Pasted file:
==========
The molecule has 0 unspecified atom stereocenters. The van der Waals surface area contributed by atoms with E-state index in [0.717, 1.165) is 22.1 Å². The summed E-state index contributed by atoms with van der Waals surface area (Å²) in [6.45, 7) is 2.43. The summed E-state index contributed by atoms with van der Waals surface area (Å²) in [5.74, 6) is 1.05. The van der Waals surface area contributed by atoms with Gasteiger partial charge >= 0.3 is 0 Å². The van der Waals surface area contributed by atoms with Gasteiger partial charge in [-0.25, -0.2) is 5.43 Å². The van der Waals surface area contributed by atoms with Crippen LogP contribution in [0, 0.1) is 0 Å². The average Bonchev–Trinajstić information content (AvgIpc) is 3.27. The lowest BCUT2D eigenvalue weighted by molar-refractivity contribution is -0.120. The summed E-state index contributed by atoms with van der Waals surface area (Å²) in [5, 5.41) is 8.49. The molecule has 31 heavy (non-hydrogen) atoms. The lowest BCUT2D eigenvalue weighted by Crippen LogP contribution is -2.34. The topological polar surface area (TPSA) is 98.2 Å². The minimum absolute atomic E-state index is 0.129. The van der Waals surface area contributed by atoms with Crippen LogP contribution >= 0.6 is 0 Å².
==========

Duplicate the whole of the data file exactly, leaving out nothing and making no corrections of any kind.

The molecule has 0 unspecified atom stereocenters. The van der Waals surface area contributed by atoms with E-state index in [0.717, 1.165) is 22.1 Å². The summed E-state index contributed by atoms with van der Waals surface area (Å²) in [6.45, 7) is 2.43. The summed E-state index contributed by atoms with van der Waals surface area (Å²) in [5.74, 6) is 1.05. The van der Waals surface area contributed by atoms with Gasteiger partial charge >= 0.3 is 0 Å². The van der Waals surface area contributed by atoms with Gasteiger partial charge in [-0.25, -0.2) is 5.43 Å². The van der Waals surface area contributed by atoms with Crippen LogP contribution in [0, 0.1) is 0 Å². The average Bonchev–Trinajstić information content (AvgIpc) is 3.27. The lowest BCUT2D eigenvalue weighted by molar-refractivity contribution is -0.120. The summed E-state index contributed by atoms with van der Waals surface area (Å²) in [5, 5.41) is 8.49. The molecule has 31 heavy (non-hydrogen) atoms. The lowest BCUT2D eigenvalue weighted by Crippen LogP contribution is -2.34. The topological polar surface area (TPSA) is 98.2 Å². The minimum absolute atomic E-state index is 0.129. The van der Waals surface area contributed by atoms with Crippen LogP contribution >= 0.6 is 0 Å².